Although there may be some Main Street investors who don't make a habit of getting into and out of the market at exactly the wrong times, as a whole, the general populace has a pretty bad track record of timing the market. Most investors tend to pile into overvalued asset classes that have experienced run-ups and hot returns just as readily as they flee the scene after a large market decline or downturn. While this behavior certainly seems rational, it is in direct opposition to what you need to do to be successful over the long run.
Against the tide
Unfortunately, recent mutual fund flow data from industry trade group ICI show that investors are still chasing returns and moving money into asset classes long after they should have changed direction. For the week ending Jan. 26, investors put $3.2 billion into domestic stock funds, $1.9 billion into foreign equity funds, and another $1.9 billion into hybrid funds that invest in both stocks and bonds. Yet unbelievably, the sector that saw the largest inflow was once again taxable bonds, with $3.5 billion in net inflows for that week alone. True, municipal bonds suffered outflows of $2.7 billion, but investors apparently have not given up on bonds just yet.
I find it a bit disturbing that investors are continuing to flood the bond market with money. Given where bonds are in their market cycle, and with rising inflation and interest rates right down the road, bonds don't have much more room to run. Warnings about a possible bond bubble abound in the media today, but investors apparently don't care or were so traumatized by the last bear market that they still crave the safety of bonds, even if returns are beyond weak. I don't think investors should avoid bonds altogether, but people stuffing those billions of dollars into bonds may be unpleasantly surprised down the road.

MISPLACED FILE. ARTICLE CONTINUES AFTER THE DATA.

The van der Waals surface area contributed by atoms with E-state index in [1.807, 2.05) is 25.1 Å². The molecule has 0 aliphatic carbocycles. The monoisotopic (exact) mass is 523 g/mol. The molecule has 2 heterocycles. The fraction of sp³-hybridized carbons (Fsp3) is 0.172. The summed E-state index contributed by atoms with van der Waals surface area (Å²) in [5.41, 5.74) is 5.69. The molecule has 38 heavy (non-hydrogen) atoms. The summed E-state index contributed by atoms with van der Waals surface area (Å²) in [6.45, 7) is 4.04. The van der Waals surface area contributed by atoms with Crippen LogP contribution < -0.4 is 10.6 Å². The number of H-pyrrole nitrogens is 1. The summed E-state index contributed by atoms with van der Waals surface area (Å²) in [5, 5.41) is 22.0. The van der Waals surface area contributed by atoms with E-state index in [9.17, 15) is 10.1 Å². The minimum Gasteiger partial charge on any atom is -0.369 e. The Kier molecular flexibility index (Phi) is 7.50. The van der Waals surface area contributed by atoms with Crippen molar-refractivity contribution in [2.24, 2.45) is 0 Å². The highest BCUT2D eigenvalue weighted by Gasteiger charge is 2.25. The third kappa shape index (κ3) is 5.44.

Late to the game
Looking at inflows on the equity fund side, I'm glad to see that investors are no longer running away from domestic stocks. However, they are adding to their equity positions much too late in the game. Consider that the market reached its trough in March 2009 and has subsequently rebounded sharply, with the Dow up over 85% since that time. But it's really only been in the past two or three months that investors have stopped pulling money from their stock funds and started getting back into the game. That's almost two years after the market bottom. That means they've missed the greatest part of the market rally by following the crowd out the door when times got tough.
Research from Prudential Financial looks at the average returns of the S&P 500 Index during the last nine bear markets (not counting the most recent such event). It found that while the S&P declined an average of 32% during a bear market, the average return during the first year of the recovery was 36%. The second year average return was only 12%, and the third year of the recovery only saw a 1% return. It's pretty clear from history that most of the big returns during a rebound come immediately following the bear market trough, not years afterward when investors finally decide to get back into the market. That's the price of chasing returns and moving into and out of asset classes at the wrong time.